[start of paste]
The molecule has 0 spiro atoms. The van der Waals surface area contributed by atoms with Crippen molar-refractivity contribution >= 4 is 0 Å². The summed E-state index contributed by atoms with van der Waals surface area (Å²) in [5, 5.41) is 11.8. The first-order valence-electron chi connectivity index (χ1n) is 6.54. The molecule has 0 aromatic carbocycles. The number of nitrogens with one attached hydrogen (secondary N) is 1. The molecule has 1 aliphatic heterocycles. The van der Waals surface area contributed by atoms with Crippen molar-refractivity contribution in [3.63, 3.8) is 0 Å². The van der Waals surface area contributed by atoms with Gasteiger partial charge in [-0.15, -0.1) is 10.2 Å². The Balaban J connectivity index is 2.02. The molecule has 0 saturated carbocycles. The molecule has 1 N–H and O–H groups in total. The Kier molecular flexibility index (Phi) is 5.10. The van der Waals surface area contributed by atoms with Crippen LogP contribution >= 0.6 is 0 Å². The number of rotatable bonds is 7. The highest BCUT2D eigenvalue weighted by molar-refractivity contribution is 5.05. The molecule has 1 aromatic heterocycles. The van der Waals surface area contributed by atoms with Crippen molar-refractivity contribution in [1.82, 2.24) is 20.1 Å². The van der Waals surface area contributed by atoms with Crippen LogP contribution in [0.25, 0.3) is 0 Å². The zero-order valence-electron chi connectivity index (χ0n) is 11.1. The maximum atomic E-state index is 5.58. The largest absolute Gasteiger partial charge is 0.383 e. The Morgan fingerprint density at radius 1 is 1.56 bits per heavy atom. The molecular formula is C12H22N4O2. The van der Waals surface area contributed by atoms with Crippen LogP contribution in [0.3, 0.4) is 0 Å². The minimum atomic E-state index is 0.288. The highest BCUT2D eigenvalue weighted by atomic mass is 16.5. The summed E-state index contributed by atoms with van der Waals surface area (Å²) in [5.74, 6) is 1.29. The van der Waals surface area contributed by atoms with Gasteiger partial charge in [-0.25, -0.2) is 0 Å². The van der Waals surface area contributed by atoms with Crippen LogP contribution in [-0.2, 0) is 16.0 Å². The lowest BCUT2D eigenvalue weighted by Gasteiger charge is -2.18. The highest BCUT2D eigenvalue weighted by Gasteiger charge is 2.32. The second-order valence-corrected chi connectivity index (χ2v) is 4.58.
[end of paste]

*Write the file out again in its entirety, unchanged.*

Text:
The molecule has 0 spiro atoms. The van der Waals surface area contributed by atoms with Crippen molar-refractivity contribution >= 4 is 0 Å². The summed E-state index contributed by atoms with van der Waals surface area (Å²) in [5, 5.41) is 11.8. The first-order valence-electron chi connectivity index (χ1n) is 6.54. The molecule has 0 aromatic carbocycles. The number of nitrogens with one attached hydrogen (secondary N) is 1. The molecule has 1 aliphatic heterocycles. The van der Waals surface area contributed by atoms with Crippen molar-refractivity contribution in [3.63, 3.8) is 0 Å². The van der Waals surface area contributed by atoms with Gasteiger partial charge in [-0.15, -0.1) is 10.2 Å². The Balaban J connectivity index is 2.02. The molecule has 0 saturated carbocycles. The molecule has 1 N–H and O–H groups in total. The Kier molecular flexibility index (Phi) is 5.10. The van der Waals surface area contributed by atoms with Crippen LogP contribution >= 0.6 is 0 Å². The number of rotatable bonds is 7. The highest BCUT2D eigenvalue weighted by molar-refractivity contribution is 5.05. The molecule has 1 aromatic heterocycles. The van der Waals surface area contributed by atoms with Crippen molar-refractivity contribution in [1.82, 2.24) is 20.1 Å². The van der Waals surface area contributed by atoms with Crippen LogP contribution in [0.25, 0.3) is 0 Å². The zero-order valence-electron chi connectivity index (χ0n) is 11.1. The maximum atomic E-state index is 5.58. The largest absolute Gasteiger partial charge is 0.383 e. The Morgan fingerprint density at radius 1 is 1.56 bits per heavy atom. The molecular formula is C12H22N4O2. The van der Waals surface area contributed by atoms with Crippen LogP contribution in [0.3, 0.4) is 0 Å². The minimum atomic E-state index is 0.288. The highest BCUT2D eigenvalue weighted by atomic mass is 16.5. The summed E-state index contributed by atoms with van der Waals surface area (Å²) in [5.74, 6) is 1.29. The van der Waals surface area contributed by atoms with Gasteiger partial charge in [-0.25, -0.2) is 0 Å². The van der Waals surface area contributed by atoms with Crippen LogP contribution in [-0.2, 0) is 16.0 Å². The lowest BCUT2D eigenvalue weighted by Gasteiger charge is -2.18. The highest BCUT2D eigenvalue weighted by Gasteiger charge is 2.32. The second-order valence-corrected chi connectivity index (χ2v) is 4.58.